For the modification of FIG. 19, a box corner panel 124 is substituted for the corner panel 118. Box panel 124 includes interior sidewalls 126 and 128 engaging the entire side surface of the intersecting perimeter bars 22, 32 to further enhance overall stability.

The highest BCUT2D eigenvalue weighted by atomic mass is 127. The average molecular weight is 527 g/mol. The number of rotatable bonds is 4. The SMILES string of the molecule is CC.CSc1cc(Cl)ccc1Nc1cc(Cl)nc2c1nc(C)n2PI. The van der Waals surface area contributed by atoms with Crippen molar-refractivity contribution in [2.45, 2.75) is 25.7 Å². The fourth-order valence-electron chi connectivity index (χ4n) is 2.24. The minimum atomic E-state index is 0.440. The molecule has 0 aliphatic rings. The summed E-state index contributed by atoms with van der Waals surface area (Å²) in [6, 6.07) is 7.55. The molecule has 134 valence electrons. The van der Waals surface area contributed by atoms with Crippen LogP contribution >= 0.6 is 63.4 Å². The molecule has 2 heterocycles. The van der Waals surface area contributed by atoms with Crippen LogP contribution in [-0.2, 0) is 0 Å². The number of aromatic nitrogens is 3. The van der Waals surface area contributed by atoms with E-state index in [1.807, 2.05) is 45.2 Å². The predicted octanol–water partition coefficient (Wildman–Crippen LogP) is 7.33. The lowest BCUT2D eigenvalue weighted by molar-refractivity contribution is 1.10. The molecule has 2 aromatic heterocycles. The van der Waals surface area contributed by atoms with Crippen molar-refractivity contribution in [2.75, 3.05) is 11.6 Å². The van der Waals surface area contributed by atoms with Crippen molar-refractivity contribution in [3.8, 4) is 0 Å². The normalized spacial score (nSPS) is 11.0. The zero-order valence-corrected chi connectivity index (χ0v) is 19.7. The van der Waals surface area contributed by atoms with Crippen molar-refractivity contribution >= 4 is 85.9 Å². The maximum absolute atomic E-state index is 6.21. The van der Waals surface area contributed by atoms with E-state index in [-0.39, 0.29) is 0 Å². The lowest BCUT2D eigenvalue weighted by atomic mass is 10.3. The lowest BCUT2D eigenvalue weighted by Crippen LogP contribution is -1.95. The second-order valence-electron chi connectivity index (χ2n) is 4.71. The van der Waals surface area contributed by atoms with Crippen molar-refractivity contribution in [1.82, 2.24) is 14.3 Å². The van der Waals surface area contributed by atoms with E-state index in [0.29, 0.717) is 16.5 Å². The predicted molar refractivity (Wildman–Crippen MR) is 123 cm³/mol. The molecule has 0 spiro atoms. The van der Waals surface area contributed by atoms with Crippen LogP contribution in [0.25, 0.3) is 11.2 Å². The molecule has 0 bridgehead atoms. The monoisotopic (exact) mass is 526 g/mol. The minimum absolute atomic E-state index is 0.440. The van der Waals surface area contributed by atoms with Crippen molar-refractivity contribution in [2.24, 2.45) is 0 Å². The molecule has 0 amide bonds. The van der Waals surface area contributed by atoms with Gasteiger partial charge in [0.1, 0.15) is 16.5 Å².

When utilizing the panel 10 of the invention for an internal wall, it is of course unnecessary to seal or insulate against ambient conditions such as humidity and temperature. Such a panel can therefore be assembled utilizing some or all of the features shown in FIGS. 20-24. As therein illustrated, end perimeter bars 22, 32 can be capped on the frontal side by a complementary fitting front panel strip 130 (secured by screws), as illustrated in FIG. 21. For interfitting the partition bars 40, 52 which intervene between adjacent blocks 14, there is provided a T-shaped bifurcated panel 132, as illustrated in FIG. 22. Where adjacent panels are contiguously juxtaposed they can be frontally enclosed by a double width cap strip 134 interfitting over adjacent blocks and appropriately secured. The cap strip in this arrangement form-fits with the upper face of the adjacent perimeter bars 22, 32, as illustrated in FIG. 23. For an angled or simulated arcuate offset similar to that previously described with respect to FIG. 16, adjacent perimeter bars 108 can be secured together at their frontal face by a form fitting angled cap strip 136, as illustrated in FIG. 24.